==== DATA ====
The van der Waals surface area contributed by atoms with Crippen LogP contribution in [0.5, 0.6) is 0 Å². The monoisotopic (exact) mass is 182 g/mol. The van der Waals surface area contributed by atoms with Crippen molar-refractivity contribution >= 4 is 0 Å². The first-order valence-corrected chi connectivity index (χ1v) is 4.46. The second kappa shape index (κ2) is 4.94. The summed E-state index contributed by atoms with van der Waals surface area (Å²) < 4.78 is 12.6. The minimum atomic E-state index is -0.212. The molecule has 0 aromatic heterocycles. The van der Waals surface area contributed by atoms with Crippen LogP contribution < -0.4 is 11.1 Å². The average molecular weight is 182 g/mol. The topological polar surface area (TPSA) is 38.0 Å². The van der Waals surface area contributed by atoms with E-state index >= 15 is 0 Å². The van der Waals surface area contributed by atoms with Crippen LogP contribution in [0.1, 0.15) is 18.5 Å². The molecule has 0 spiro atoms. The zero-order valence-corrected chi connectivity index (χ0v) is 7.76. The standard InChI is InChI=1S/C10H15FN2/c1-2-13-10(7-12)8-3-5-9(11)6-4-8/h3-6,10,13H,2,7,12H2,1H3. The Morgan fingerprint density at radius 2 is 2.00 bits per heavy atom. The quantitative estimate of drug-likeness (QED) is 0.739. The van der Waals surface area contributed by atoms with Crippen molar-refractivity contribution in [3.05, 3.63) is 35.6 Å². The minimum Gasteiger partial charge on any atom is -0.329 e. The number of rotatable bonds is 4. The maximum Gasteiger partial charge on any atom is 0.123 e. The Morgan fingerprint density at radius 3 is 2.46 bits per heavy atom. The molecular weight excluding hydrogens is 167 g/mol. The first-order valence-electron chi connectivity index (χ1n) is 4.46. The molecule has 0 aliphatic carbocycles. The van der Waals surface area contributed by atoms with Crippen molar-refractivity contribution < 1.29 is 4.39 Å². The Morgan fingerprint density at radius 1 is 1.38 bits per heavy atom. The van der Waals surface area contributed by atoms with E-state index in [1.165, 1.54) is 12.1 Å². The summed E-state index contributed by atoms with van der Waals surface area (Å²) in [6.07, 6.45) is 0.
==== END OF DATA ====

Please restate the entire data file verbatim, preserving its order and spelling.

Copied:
The van der Waals surface area contributed by atoms with Crippen LogP contribution in [0.5, 0.6) is 0 Å². The monoisotopic (exact) mass is 182 g/mol. The van der Waals surface area contributed by atoms with Crippen molar-refractivity contribution >= 4 is 0 Å². The first-order valence-corrected chi connectivity index (χ1v) is 4.46. The second kappa shape index (κ2) is 4.94. The summed E-state index contributed by atoms with van der Waals surface area (Å²) < 4.78 is 12.6. The minimum atomic E-state index is -0.212. The molecule has 0 aromatic heterocycles. The van der Waals surface area contributed by atoms with Crippen LogP contribution < -0.4 is 11.1 Å². The average molecular weight is 182 g/mol. The topological polar surface area (TPSA) is 38.0 Å². The van der Waals surface area contributed by atoms with E-state index >= 15 is 0 Å². The van der Waals surface area contributed by atoms with Crippen LogP contribution in [0.1, 0.15) is 18.5 Å². The molecule has 0 spiro atoms. The zero-order valence-corrected chi connectivity index (χ0v) is 7.76. The standard InChI is InChI=1S/C10H15FN2/c1-2-13-10(7-12)8-3-5-9(11)6-4-8/h3-6,10,13H,2,7,12H2,1H3. The Morgan fingerprint density at radius 2 is 2.00 bits per heavy atom. The quantitative estimate of drug-likeness (QED) is 0.739. The van der Waals surface area contributed by atoms with Crippen molar-refractivity contribution in [3.05, 3.63) is 35.6 Å². The minimum Gasteiger partial charge on any atom is -0.329 e. The number of rotatable bonds is 4. The maximum Gasteiger partial charge on any atom is 0.123 e. The Morgan fingerprint density at radius 3 is 2.46 bits per heavy atom. The molecular weight excluding hydrogens is 167 g/mol. The first-order valence-electron chi connectivity index (χ1n) is 4.46. The molecule has 0 aliphatic carbocycles. The van der Waals surface area contributed by atoms with Crippen molar-refractivity contribution < 1.29 is 4.39 Å². The Morgan fingerprint density at radius 1 is 1.38 bits per heavy atom. The van der Waals surface area contributed by atoms with E-state index in [1.165, 1.54) is 12.1 Å². The summed E-state index contributed by atoms with van der Waals surface area (Å²) in [6.07, 6.45) is 0.